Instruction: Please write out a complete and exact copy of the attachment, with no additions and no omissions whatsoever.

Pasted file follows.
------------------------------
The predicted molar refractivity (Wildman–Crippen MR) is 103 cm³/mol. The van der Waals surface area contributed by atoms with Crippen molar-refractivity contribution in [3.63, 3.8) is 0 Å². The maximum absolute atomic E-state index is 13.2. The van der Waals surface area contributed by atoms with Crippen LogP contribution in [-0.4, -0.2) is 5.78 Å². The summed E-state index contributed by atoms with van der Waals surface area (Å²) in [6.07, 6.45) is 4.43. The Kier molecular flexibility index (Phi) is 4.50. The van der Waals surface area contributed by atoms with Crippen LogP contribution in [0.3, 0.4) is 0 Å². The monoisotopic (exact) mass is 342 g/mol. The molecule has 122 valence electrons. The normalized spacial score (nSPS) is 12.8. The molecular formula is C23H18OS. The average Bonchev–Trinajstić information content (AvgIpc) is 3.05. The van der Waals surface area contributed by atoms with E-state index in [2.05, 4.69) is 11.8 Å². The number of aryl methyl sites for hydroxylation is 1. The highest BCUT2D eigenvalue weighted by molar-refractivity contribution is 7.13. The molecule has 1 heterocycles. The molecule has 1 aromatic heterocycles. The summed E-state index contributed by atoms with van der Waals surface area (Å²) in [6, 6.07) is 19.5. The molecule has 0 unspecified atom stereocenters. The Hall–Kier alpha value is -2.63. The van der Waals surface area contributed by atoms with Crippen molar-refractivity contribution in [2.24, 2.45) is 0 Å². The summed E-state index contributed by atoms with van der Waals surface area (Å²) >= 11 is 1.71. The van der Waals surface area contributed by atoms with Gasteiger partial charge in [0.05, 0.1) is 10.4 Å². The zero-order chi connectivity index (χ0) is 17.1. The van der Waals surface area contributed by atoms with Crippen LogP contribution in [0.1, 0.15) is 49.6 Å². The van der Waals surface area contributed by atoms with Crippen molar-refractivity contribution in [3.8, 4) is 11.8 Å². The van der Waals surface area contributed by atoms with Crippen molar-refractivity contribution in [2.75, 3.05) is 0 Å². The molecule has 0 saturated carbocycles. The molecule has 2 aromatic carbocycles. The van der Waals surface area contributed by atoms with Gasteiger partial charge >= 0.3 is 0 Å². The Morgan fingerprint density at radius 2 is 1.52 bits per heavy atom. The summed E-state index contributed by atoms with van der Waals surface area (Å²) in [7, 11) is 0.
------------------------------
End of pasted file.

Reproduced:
The predicted molar refractivity (Wildman–Crippen MR) is 103 cm³/mol. The van der Waals surface area contributed by atoms with Crippen molar-refractivity contribution in [3.63, 3.8) is 0 Å². The maximum absolute atomic E-state index is 13.2. The van der Waals surface area contributed by atoms with Crippen LogP contribution in [-0.4, -0.2) is 5.78 Å². The summed E-state index contributed by atoms with van der Waals surface area (Å²) in [6.07, 6.45) is 4.43. The Kier molecular flexibility index (Phi) is 4.50. The van der Waals surface area contributed by atoms with Crippen LogP contribution in [0.3, 0.4) is 0 Å². The monoisotopic (exact) mass is 342 g/mol. The molecule has 122 valence electrons. The normalized spacial score (nSPS) is 12.8. The molecular formula is C23H18OS. The average Bonchev–Trinajstić information content (AvgIpc) is 3.05. The van der Waals surface area contributed by atoms with E-state index in [2.05, 4.69) is 11.8 Å². The number of aryl methyl sites for hydroxylation is 1. The highest BCUT2D eigenvalue weighted by molar-refractivity contribution is 7.13. The molecule has 1 heterocycles. The molecule has 1 aromatic heterocycles. The summed E-state index contributed by atoms with van der Waals surface area (Å²) in [6, 6.07) is 19.5. The molecule has 0 unspecified atom stereocenters. The Hall–Kier alpha value is -2.63. The van der Waals surface area contributed by atoms with Crippen molar-refractivity contribution in [2.24, 2.45) is 0 Å². The summed E-state index contributed by atoms with van der Waals surface area (Å²) >= 11 is 1.71. The van der Waals surface area contributed by atoms with Gasteiger partial charge in [0.05, 0.1) is 10.4 Å². The zero-order chi connectivity index (χ0) is 17.1. The van der Waals surface area contributed by atoms with Crippen LogP contribution in [0.1, 0.15) is 49.6 Å². The van der Waals surface area contributed by atoms with Crippen molar-refractivity contribution in [3.8, 4) is 11.8 Å². The van der Waals surface area contributed by atoms with Crippen molar-refractivity contribution in [2.75, 3.05) is 0 Å². The molecule has 0 saturated carbocycles. The molecule has 2 aromatic carbocycles. The van der Waals surface area contributed by atoms with Gasteiger partial charge >= 0.3 is 0 Å². The Morgan fingerprint density at radius 2 is 1.52 bits per heavy atom. The summed E-state index contributed by atoms with van der Waals surface area (Å²) in [7, 11) is 0.